Kirk Spock TMP

This scene from Star Trek: The Motion Picture (1979) has been pointed to as supporting a homoerotic interpretation of Kirk and Spock's relationship.[1]

Kirk/Spock, also commonly referred to as "K/S" and referring to James T. Kirk and Spock from Star Trek, is a pairing popular in slash fiction, possibly the first slash pairing according to Henry Jenkins.[2] Early on, a few fan writers started speculating about the possibility of a sexual relationship between Kirk and Spock,[1] adding a "sexual element" to the friendship between the men.[3] As of 1998, "most" academic studies on slash focused on Kirk/Spock, as Star Trek was one of the most accessible titles for academics and their audience,[4] and as the first slash pairing, K/S was developed independently from the influence of other slash fiction.[1]

Origins and creators' responsesEdit

Homosocial scenes between Kirk and Spock have been interpreted by fans as being homoerotic. For example, in Star Trek: The Motion Picture, Spock realizes that emotions "play an important part in the richness of life". In a particular scene from the film, Spock is lying down in the sickbay, clasps Kirk's hand and says that he understands "this simple feeling". Woledge points out that both the gesture and the words are "ambiguous", and can be interpreted as homoerotic. Eye contact and gestures throughout the series have also been cited as being part of a homoerotic subtext in their relationship.[1] Another key scene which can be interpreted as homoerotic is in Star Trek II: The Wrath of Khan, when Spock dies, and tells Kirk "I have been and always shall be your friend."[5] It has also been noted that although Kirk has had many female companions throughout the series, he always leaves them behind, citing his duties to the Enterprise, but he frequently risks the Enterprise to keep Spock safe.[2] Roddenberry commented on love between Kirk and Spock that:

Yes, there's certainly some of that -- certainly with love overtones. Deep love. The only difference being, the Greek ideal-- we never suggested in the series-- physical love between the two. But it's the-- we certainly had the feeling that the affection was sufficient for that, if that were the particular style of the 23rd century.[6]

The first Kirk/Spock fan fiction story was "A Fragment Out Of Time" by Diane Marchant, published in the fanzine Grup #3 (September 1974). It contained a sex scene but was written to not identify its participants or their sexes; Marchant stated in the next issue, however, that they were Kirk and Spock.[7]:281[8][9][10]:18,19,24 Although many early Star Trek fans were fans of science fiction in general, an increasing number were not; they

saw it as a "buddy" show, or as a heroic/romantic saga, in which Kirk and Spock were the focus. When these Star Trek fans wrote stories, they wrote about what they thought was most important about Star Trek: Kirk and Spock's friendship[10]:23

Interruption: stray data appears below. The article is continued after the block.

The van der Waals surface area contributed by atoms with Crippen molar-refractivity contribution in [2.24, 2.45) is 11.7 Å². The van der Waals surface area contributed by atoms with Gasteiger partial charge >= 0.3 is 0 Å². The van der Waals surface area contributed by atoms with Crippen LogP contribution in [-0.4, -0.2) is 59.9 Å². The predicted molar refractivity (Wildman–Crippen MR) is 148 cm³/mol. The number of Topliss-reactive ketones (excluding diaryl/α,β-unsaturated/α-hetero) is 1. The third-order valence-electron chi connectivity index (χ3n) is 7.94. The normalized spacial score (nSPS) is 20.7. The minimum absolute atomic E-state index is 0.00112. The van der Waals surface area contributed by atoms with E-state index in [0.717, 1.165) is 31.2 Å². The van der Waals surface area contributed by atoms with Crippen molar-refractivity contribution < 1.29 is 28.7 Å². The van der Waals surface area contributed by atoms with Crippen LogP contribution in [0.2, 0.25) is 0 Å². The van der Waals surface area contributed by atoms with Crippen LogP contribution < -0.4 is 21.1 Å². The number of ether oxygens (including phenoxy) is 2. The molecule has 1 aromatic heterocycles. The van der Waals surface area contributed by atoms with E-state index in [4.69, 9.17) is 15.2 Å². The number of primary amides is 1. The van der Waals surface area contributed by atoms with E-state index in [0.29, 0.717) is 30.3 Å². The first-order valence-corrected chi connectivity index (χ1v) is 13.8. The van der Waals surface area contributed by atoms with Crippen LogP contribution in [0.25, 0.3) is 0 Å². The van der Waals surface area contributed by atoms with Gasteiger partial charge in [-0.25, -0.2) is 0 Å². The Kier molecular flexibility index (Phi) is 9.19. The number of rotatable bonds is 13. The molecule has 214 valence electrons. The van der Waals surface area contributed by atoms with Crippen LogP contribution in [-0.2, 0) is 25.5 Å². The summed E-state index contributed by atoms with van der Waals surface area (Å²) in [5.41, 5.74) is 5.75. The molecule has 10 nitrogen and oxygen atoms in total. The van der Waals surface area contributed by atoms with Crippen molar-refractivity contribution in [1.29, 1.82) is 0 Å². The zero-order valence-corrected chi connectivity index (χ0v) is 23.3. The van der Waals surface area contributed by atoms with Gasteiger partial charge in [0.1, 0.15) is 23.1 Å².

Such "relationship" stories (K&S) were distinct from homerotic ones (K/S), but both often removed Kirk and Spock from the Enterprise to avoid science fiction "distractions" like the starship and the Federation.[10]:23 In June 1976, the first Kirk/Spock dedicated fanzine appeared,[8] but as the number of non-science fiction fans grew, within several years "relationship" stories became the dominant form of Star Trek fan fiction outside the K/S genre.[10]:23 By 1987, 30 K/S fanzines existed to 47 non-K/S.[10]:77


Pon farr, a situation introduced in "Amok Time" where Vulcans "must have sex or die", is a device used in some stories such as "The Ring of Soshern", a pre-1976 fan fiction where Kirk and Spock are marooned on an uncharted planet.[11] Penley believes pon farr stories' popularity rests in the idea of men being subject to a hormonal cycle, observing that in slash fiction, the symptoms of pon farr are "wickedly and humorously made to parallel those of PMS and menstruation, in a playful and transgressive levelling of the biological playing field".[12] Other plot elements include the plak tow "blood fever"; the fact that Kirk, because of his empathic bond with Spock, can sense when Spock is about to go into pon farr, and even suffers some of its symptoms himself; and "lingering death", the fate of a Vulcan male in pon farr who is unable to claim a mate.[11][12][10]:29 Although pon farr stories are explicit, Kirk/Spock fiction runs the gamut of ratings from G to NC-17, as rated by the authors.[3]

Although there is no consensus on how homosexuality is depicted in Star Trek, Woledge suggests that as K/S stories draw on many particular events from the canon of Star Trek, that the text itself is homoerotic.[1] Henry Jenkins also notes that particular scenes are singled out by vidders and used in multiple fanvids.[2] Due to many of his character traits appearing in the female character Number One in the pilot episode, in a Kirk/Spock relationship Spock can be "read" as being a female stand-in.[13]